Usage: To Adorn, Ornament, Decorate, Embellish. We decorate and ornament by putting on some adjunct which is attractive or beautiful, and which serves to heighten the general effect. Thus, a lady's head-dress may be ornament or decorated with flowers or jewelry; a hall may be decorated or ornament with carving or gilding, with wreaths of flowers, or with hangings. Ornament is used in a wider sense than decorate. To embellish is to beautify or ornament richly, not so much by mere additions or details as by modifying the thing itself as a whole. It sometimes means gaudy and artificial decoration. We embellish a book with rich engravings; a style is embellished with rich and beautiful imagery; a shopkeeper embellishes his front window to attract attention. Adorn is sometimes identical with decorate, as when we say, a lady was adorned with jewels. In other cases, it seems to imply something more. Thus, we speak of a gallery of paintings as adorned with the works of some of the great masters, or adorned with noble statuary and columns. Here decorated and ornamented would hardly be appropriate. There is a value in these works of genius beyond mere show and ornament. Adorn may be used of what is purely moral; as, a character adorned with every Christian grace. Here neither decorate, nor ornament, nor embellish is proper.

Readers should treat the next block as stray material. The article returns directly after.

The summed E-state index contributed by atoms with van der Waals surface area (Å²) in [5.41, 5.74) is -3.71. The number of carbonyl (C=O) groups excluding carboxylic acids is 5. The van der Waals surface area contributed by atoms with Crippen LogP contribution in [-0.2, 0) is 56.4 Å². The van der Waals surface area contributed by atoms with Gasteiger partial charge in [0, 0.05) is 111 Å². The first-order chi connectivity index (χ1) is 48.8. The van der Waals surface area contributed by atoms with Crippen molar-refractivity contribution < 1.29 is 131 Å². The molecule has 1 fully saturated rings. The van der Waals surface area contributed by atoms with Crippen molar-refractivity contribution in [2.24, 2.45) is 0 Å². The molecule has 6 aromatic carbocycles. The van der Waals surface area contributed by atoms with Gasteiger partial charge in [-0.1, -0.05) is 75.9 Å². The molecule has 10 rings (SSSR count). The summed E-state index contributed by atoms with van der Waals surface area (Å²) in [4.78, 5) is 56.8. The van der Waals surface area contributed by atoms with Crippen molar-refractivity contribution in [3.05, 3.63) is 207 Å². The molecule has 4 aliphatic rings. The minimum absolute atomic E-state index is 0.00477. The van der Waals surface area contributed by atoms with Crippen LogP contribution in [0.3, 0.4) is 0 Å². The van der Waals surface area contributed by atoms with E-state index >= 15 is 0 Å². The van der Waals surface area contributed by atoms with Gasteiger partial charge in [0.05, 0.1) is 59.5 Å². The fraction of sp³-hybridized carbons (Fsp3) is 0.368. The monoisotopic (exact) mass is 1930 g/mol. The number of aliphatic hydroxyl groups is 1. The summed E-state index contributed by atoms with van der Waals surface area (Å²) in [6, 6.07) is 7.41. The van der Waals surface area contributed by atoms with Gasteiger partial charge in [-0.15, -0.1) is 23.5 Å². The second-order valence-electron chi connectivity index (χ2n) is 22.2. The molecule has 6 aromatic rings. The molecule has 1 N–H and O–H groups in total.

Adorn \A*dorn"\, n. Adornment. [Obs.]


Adorn \A*dorn"\, a. Adorned; decorated. [Obs.]

Douglas Harper's Etymology Dictionary

late 14c., "to decorate, embellish," also "be an ornament to," from Old French aorner "to order, arrange, dispose, equip; adorn," from Latin adornare "equip, provide, embellish," from ad- "to" (see ad-) + ornare "prepare, furnish, adorn, fit out," from stem of ordo "order" (see order (n.)). The -d- was reinserted by French scribes 14c., in English from late 15c. Related: Adorned; adorning.


n. (context obsolete English) adornment vb. To make more beautiful and attractive; to decorate.

  1. v. make more attractive by adding ornament, colour, etc.; "Decorate the room for the party"; "beautify yourself for the special day" [syn: decorate, grace, ornament, embellish, beautify]

  2. be beautiful to look at; "Flowers adorned the tables everywhere" [syn: deck, decorate, grace, embellish, beautify]

  3. furnish with power or authority; of kings or emperors [syn: invest, clothe]


Adorn may refer to:

  • Adorn (Middle-earth), a river of J. R. R. Tolkien's Middle-earth legendarium
  • Barnstar, a decorative piece in the shape of a five-point star used to adorn the barn
  • Fretwork, an interlaced decorative design that is either carved in low relief on a solid background, or cut out with a fretsaw, jigsaw or scrollsaw
  • Instruct, See: Resh Lakish#Examples of his exegesis
  • Others to Adorn (1938), book by Oliver St. John Gogarty
  • Purfling, a narrow decorative wooden (sometimes abalone) strip inlaid into the top and (often) bottom plates of stringed instruments